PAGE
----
Use this URL to cite or link to this record in EThOS: http://ethos.bl.uk/OrderDetails.do?uin=uk.bl.ethos.668788
Title: Modelling economic bubbles : is Web 2.0 next
Author: Newman, Russell
ISNI:       0000 0004 5367 1094
Awarding Body: University of Southampton
Current Institution: University of Southampton
Date of Award: 2015
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Abstract:
The Web 2.0 phenomenon has produced a number of technology companies that in various rounds of venture capital funding, have attracted very indicative valuations. Following these rising valuations, Investment Banks took an interest in the sector. However, while the companies concerned seem stable as private entities, their novel approach to business makes their financial characteristics difficult to predict. Parallels are drawn between the 2001 dot-com bubble and the current Web 2.0 sector. This thesis highlights a dependency between modern highlights a dependency between modern web companies, and the established technology sector. It aims to identify the extent to which the contemporary technology sector (encompassing Web 2.0) has exhibited characteristics similar to those of the dot-com bubble. to that end, this thesis identifies characteristics of modern and historic bubbles, and uses them to formulate a hypothetical set of indicators, in the form of a conceptual model. To determine whether these indicators exist in real data, a novel, repeatable statistical test is developed. It first identifies statistical heuristics representative of bubble circumstances, and then compares other periods to them. Thus, given sufficient data, any period may be tested. Periods are analysed prior, during and after the dot-com bubble. During the dot-com bubble, consistently strong venture capital activity is observed, and linked to the growth in people using the internet. This is indicative of the poor decision-making by investors, documented at the time. In recent periods, patterns in venture capital investment describe an industry that is much more cautious that before, reducing the probability of the formation of a similar bubble. Looking at the past, this thesis observes investor activity that 'caused' the dot-com bubble as early as 1995-96, which raises questions about when the bubble started, and the lead-times on market collapses.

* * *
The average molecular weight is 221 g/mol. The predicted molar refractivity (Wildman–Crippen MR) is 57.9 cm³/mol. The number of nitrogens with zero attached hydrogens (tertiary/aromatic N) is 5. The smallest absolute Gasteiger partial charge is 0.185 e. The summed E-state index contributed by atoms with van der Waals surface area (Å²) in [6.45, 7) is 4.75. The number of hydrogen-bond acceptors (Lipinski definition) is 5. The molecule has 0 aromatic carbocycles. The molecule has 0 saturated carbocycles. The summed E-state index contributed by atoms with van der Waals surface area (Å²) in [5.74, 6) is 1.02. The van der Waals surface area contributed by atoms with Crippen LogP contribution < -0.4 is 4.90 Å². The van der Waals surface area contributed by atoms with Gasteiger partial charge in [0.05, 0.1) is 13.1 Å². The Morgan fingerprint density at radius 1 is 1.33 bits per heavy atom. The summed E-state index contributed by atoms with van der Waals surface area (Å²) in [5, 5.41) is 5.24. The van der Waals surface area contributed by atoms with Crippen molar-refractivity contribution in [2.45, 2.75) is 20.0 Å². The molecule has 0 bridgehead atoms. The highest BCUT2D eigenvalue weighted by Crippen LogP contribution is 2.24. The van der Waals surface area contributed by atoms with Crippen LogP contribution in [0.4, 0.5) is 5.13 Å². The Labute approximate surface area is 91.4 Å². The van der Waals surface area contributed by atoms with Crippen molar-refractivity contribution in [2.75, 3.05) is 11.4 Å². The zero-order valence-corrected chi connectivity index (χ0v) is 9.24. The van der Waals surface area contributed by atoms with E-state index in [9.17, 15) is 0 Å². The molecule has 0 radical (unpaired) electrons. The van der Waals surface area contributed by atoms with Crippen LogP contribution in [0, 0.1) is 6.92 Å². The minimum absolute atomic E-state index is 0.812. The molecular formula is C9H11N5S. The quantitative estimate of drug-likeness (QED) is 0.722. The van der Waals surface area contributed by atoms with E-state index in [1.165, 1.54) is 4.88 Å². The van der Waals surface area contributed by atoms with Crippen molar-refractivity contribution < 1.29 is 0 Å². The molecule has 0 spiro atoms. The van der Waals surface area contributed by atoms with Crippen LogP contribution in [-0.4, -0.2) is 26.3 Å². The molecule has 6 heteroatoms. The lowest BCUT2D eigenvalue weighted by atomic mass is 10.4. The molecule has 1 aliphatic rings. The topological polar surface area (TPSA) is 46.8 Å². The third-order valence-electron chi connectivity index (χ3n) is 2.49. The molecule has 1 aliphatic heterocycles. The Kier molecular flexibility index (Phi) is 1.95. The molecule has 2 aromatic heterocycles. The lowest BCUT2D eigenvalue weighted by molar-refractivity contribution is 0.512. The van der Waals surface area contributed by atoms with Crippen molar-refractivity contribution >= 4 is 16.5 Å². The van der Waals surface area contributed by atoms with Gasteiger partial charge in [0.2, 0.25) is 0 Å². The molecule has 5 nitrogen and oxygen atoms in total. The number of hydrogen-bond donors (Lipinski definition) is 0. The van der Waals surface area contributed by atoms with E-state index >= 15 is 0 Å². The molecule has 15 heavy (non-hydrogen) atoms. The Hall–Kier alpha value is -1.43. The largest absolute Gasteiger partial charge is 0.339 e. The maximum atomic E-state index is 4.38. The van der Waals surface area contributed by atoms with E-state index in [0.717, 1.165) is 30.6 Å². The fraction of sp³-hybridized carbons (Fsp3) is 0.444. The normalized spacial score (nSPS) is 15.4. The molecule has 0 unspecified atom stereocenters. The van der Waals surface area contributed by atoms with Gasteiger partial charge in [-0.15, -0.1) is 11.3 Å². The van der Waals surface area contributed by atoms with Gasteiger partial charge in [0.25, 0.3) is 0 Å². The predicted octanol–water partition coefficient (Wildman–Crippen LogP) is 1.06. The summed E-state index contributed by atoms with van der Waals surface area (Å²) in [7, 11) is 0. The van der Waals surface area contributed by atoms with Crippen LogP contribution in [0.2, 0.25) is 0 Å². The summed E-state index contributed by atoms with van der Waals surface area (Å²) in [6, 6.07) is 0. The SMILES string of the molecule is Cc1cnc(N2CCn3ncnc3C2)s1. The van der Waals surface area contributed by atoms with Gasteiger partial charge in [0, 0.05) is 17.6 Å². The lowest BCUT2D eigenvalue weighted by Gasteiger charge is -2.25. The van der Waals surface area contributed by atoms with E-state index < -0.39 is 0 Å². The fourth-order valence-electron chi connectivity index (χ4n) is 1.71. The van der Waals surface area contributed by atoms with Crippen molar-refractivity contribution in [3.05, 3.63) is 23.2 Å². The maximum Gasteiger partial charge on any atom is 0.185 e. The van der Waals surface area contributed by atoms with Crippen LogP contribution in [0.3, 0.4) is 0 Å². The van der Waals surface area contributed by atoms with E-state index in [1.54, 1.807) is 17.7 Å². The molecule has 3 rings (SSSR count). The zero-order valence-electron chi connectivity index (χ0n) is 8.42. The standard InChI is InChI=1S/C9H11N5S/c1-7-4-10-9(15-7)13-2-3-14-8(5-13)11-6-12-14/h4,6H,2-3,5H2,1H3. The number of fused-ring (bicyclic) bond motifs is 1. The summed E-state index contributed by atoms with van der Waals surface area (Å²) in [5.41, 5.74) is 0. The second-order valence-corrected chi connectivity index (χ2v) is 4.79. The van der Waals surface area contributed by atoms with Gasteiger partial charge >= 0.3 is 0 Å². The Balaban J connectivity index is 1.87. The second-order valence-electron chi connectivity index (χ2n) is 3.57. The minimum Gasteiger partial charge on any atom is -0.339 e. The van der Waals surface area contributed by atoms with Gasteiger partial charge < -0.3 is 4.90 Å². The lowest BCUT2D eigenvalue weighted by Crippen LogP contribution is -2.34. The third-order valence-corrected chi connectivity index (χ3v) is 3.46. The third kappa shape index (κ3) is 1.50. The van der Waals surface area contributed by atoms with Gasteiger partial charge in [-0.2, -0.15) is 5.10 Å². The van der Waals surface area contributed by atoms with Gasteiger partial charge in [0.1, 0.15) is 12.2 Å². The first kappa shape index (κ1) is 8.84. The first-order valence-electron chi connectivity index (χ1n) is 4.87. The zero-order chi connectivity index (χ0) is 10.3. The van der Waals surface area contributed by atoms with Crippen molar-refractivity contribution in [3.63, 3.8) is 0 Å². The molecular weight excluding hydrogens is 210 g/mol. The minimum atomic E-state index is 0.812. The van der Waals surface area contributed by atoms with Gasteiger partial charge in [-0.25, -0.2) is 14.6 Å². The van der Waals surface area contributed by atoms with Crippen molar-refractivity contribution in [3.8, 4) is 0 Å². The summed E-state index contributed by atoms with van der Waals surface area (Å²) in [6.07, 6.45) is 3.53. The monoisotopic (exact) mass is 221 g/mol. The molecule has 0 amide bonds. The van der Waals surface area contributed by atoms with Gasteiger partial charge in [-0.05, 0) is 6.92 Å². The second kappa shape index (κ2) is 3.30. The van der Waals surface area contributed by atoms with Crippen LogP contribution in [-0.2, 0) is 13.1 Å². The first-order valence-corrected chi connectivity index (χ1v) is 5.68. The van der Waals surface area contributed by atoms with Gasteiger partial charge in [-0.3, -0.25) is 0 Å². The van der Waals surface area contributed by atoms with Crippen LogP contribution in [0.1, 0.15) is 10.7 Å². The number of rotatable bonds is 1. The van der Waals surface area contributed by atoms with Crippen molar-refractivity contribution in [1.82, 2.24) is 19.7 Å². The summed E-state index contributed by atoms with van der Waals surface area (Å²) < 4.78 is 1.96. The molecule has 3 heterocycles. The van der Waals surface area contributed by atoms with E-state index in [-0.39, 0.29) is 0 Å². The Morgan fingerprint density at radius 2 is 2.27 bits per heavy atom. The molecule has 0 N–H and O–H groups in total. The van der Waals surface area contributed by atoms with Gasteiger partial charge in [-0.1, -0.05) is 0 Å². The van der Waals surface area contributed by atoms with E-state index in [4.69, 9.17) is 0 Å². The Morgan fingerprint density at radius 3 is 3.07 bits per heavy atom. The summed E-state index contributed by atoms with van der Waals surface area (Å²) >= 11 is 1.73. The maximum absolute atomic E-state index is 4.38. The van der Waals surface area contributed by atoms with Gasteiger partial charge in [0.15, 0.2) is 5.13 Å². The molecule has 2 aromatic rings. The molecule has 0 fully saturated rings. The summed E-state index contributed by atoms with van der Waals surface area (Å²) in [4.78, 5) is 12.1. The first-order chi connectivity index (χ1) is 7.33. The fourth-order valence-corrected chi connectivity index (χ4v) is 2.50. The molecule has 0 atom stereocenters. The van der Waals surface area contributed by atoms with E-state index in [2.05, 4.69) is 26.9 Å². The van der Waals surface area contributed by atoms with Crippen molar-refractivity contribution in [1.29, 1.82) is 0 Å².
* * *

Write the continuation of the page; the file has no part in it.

Supervisor: Wills, Gary Sponsor: Not available
Qualification Name: Thesis (Ph.D.) Qualification Level: Doctoral
EThOS ID: uk.bl.ethos.668788  DOI: Not available
Keywords: HF Commerce ; QA76 Computer software
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